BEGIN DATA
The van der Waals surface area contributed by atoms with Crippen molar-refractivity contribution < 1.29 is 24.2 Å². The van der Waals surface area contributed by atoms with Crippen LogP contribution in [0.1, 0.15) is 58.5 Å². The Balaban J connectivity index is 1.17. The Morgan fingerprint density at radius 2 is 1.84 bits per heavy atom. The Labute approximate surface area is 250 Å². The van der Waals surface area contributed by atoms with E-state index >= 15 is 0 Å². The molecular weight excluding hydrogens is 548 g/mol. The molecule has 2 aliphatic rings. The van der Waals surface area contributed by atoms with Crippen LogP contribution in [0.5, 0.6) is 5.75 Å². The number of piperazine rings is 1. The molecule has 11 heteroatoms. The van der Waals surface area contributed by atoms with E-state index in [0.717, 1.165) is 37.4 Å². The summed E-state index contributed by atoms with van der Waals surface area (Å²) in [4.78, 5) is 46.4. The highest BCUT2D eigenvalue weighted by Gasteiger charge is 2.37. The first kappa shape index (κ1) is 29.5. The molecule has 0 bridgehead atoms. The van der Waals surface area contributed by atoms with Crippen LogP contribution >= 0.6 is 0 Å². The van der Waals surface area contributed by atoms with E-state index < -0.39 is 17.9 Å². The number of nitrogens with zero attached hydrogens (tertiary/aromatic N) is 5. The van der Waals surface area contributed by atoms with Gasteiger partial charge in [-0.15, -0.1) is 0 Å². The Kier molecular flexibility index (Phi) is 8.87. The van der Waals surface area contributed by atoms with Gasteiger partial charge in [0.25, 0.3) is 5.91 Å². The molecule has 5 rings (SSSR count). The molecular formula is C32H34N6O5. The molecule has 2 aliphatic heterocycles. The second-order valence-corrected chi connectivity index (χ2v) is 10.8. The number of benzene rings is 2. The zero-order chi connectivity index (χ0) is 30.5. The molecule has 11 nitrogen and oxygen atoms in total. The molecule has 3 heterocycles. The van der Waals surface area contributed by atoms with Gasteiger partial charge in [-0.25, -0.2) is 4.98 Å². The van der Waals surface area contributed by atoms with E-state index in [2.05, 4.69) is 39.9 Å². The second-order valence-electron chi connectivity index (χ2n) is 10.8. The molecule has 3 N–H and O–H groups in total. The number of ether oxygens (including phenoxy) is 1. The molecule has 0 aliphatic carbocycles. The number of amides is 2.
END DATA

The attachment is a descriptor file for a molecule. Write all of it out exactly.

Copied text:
The van der Waals surface area contributed by atoms with Crippen molar-refractivity contribution < 1.29 is 24.2 Å². The van der Waals surface area contributed by atoms with Crippen LogP contribution in [0.1, 0.15) is 58.5 Å². The Balaban J connectivity index is 1.17. The Morgan fingerprint density at radius 2 is 1.84 bits per heavy atom. The Labute approximate surface area is 250 Å². The van der Waals surface area contributed by atoms with E-state index >= 15 is 0 Å². The molecular weight excluding hydrogens is 548 g/mol. The molecule has 2 aliphatic rings. The van der Waals surface area contributed by atoms with Crippen LogP contribution in [0.5, 0.6) is 5.75 Å². The number of piperazine rings is 1. The molecule has 11 heteroatoms. The van der Waals surface area contributed by atoms with E-state index in [0.717, 1.165) is 37.4 Å². The summed E-state index contributed by atoms with van der Waals surface area (Å²) in [4.78, 5) is 46.4. The highest BCUT2D eigenvalue weighted by Gasteiger charge is 2.37. The first kappa shape index (κ1) is 29.5. The molecule has 0 bridgehead atoms. The van der Waals surface area contributed by atoms with Crippen LogP contribution >= 0.6 is 0 Å². The van der Waals surface area contributed by atoms with E-state index < -0.39 is 17.9 Å². The number of nitrogens with zero attached hydrogens (tertiary/aromatic N) is 5. The van der Waals surface area contributed by atoms with Gasteiger partial charge in [-0.15, -0.1) is 0 Å². The Kier molecular flexibility index (Phi) is 8.87. The van der Waals surface area contributed by atoms with Gasteiger partial charge in [0.25, 0.3) is 5.91 Å². The molecule has 5 rings (SSSR count). The molecular formula is C32H34N6O5. The molecule has 2 aliphatic heterocycles. The second-order valence-corrected chi connectivity index (χ2v) is 10.8. The number of benzene rings is 2. The zero-order chi connectivity index (χ0) is 30.5. The molecule has 11 nitrogen and oxygen atoms in total. The molecule has 3 heterocycles. The van der Waals surface area contributed by atoms with Gasteiger partial charge in [-0.25, -0.2) is 4.98 Å². The van der Waals surface area contributed by atoms with E-state index in [2.05, 4.69) is 39.9 Å². The second-order valence-electron chi connectivity index (χ2n) is 10.8. The molecule has 3 N–H and O–H groups in total. The number of ether oxygens (including phenoxy) is 1. The molecule has 0 aliphatic carbocycles. The number of amides is 2.